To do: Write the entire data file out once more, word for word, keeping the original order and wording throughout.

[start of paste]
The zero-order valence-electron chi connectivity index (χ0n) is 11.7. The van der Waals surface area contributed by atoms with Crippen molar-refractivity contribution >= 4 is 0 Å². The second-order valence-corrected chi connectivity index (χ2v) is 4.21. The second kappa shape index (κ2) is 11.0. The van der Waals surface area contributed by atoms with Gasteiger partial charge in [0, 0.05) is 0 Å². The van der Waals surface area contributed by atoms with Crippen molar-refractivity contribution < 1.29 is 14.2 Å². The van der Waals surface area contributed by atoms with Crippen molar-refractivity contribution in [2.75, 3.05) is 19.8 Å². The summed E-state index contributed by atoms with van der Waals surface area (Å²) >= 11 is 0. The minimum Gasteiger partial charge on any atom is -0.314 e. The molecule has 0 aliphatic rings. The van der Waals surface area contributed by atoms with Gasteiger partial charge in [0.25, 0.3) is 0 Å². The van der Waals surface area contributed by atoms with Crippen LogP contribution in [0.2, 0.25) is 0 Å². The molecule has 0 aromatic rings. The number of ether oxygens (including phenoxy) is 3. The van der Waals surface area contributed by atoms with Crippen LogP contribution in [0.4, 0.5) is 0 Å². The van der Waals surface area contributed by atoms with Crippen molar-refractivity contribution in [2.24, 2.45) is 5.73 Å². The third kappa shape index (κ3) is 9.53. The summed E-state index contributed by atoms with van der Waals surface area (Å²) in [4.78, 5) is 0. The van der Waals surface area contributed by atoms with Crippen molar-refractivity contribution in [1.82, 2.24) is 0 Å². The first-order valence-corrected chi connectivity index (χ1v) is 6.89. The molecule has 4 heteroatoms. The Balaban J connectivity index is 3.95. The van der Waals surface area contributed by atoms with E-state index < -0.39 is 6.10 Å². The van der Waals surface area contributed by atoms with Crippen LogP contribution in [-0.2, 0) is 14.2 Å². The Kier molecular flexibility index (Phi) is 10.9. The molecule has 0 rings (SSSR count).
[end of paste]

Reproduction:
The zero-order valence-electron chi connectivity index (χ0n) is 11.7. The van der Waals surface area contributed by atoms with Crippen molar-refractivity contribution >= 4 is 0 Å². The second-order valence-corrected chi connectivity index (χ2v) is 4.21. The second kappa shape index (κ2) is 11.0. The van der Waals surface area contributed by atoms with Gasteiger partial charge in [0, 0.05) is 0 Å². The van der Waals surface area contributed by atoms with Crippen molar-refractivity contribution < 1.29 is 14.2 Å². The van der Waals surface area contributed by atoms with Crippen molar-refractivity contribution in [2.75, 3.05) is 19.8 Å². The summed E-state index contributed by atoms with van der Waals surface area (Å²) >= 11 is 0. The minimum Gasteiger partial charge on any atom is -0.314 e. The molecule has 0 aliphatic rings. The van der Waals surface area contributed by atoms with Gasteiger partial charge in [0.25, 0.3) is 0 Å². The van der Waals surface area contributed by atoms with Crippen LogP contribution in [0.2, 0.25) is 0 Å². The molecule has 0 aromatic rings. The number of ether oxygens (including phenoxy) is 3. The van der Waals surface area contributed by atoms with Crippen LogP contribution in [0.4, 0.5) is 0 Å². The van der Waals surface area contributed by atoms with Crippen molar-refractivity contribution in [2.24, 2.45) is 5.73 Å². The third kappa shape index (κ3) is 9.53. The summed E-state index contributed by atoms with van der Waals surface area (Å²) in [4.78, 5) is 0. The van der Waals surface area contributed by atoms with Crippen molar-refractivity contribution in [1.82, 2.24) is 0 Å². The first-order valence-corrected chi connectivity index (χ1v) is 6.89. The molecule has 4 heteroatoms. The Balaban J connectivity index is 3.95. The van der Waals surface area contributed by atoms with E-state index < -0.39 is 6.10 Å². The van der Waals surface area contributed by atoms with Crippen LogP contribution in [-0.2, 0) is 14.2 Å². The Kier molecular flexibility index (Phi) is 10.9. The molecule has 0 rings (SSSR count).